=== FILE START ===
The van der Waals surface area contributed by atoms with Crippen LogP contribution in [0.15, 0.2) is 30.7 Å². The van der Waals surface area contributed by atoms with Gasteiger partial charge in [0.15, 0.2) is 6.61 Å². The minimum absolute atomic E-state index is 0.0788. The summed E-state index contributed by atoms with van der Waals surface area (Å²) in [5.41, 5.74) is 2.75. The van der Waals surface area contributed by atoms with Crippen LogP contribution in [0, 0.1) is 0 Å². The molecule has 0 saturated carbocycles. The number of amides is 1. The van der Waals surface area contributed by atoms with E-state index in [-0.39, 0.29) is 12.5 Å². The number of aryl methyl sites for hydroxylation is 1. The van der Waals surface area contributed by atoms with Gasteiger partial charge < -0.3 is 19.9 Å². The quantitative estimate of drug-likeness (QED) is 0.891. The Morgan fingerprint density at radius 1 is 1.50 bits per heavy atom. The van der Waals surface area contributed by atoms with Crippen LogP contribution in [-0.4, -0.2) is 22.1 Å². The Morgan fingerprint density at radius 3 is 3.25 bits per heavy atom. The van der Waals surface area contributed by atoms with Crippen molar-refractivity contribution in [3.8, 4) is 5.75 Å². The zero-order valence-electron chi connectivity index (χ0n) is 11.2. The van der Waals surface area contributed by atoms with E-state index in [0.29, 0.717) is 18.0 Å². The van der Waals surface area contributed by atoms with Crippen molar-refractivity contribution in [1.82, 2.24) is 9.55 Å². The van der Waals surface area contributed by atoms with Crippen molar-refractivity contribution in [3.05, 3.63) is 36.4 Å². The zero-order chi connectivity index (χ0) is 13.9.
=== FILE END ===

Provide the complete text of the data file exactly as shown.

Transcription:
The van der Waals surface area contributed by atoms with Crippen LogP contribution in [0.15, 0.2) is 30.7 Å². The van der Waals surface area contributed by atoms with Gasteiger partial charge in [0.15, 0.2) is 6.61 Å². The minimum absolute atomic E-state index is 0.0788. The summed E-state index contributed by atoms with van der Waals surface area (Å²) in [5.41, 5.74) is 2.75. The van der Waals surface area contributed by atoms with Crippen LogP contribution in [0, 0.1) is 0 Å². The molecule has 0 saturated carbocycles. The number of amides is 1. The van der Waals surface area contributed by atoms with E-state index in [-0.39, 0.29) is 12.5 Å². The number of aryl methyl sites for hydroxylation is 1. The van der Waals surface area contributed by atoms with Gasteiger partial charge < -0.3 is 19.9 Å². The quantitative estimate of drug-likeness (QED) is 0.891. The Morgan fingerprint density at radius 1 is 1.50 bits per heavy atom. The van der Waals surface area contributed by atoms with Crippen LogP contribution in [-0.4, -0.2) is 22.1 Å². The Morgan fingerprint density at radius 3 is 3.25 bits per heavy atom. The van der Waals surface area contributed by atoms with Crippen molar-refractivity contribution in [3.8, 4) is 5.75 Å². The zero-order valence-electron chi connectivity index (χ0n) is 11.2. The van der Waals surface area contributed by atoms with E-state index in [0.29, 0.717) is 18.0 Å². The van der Waals surface area contributed by atoms with Crippen molar-refractivity contribution in [1.82, 2.24) is 9.55 Å². The van der Waals surface area contributed by atoms with Crippen molar-refractivity contribution in [3.05, 3.63) is 36.4 Å². The zero-order chi connectivity index (χ0) is 13.9.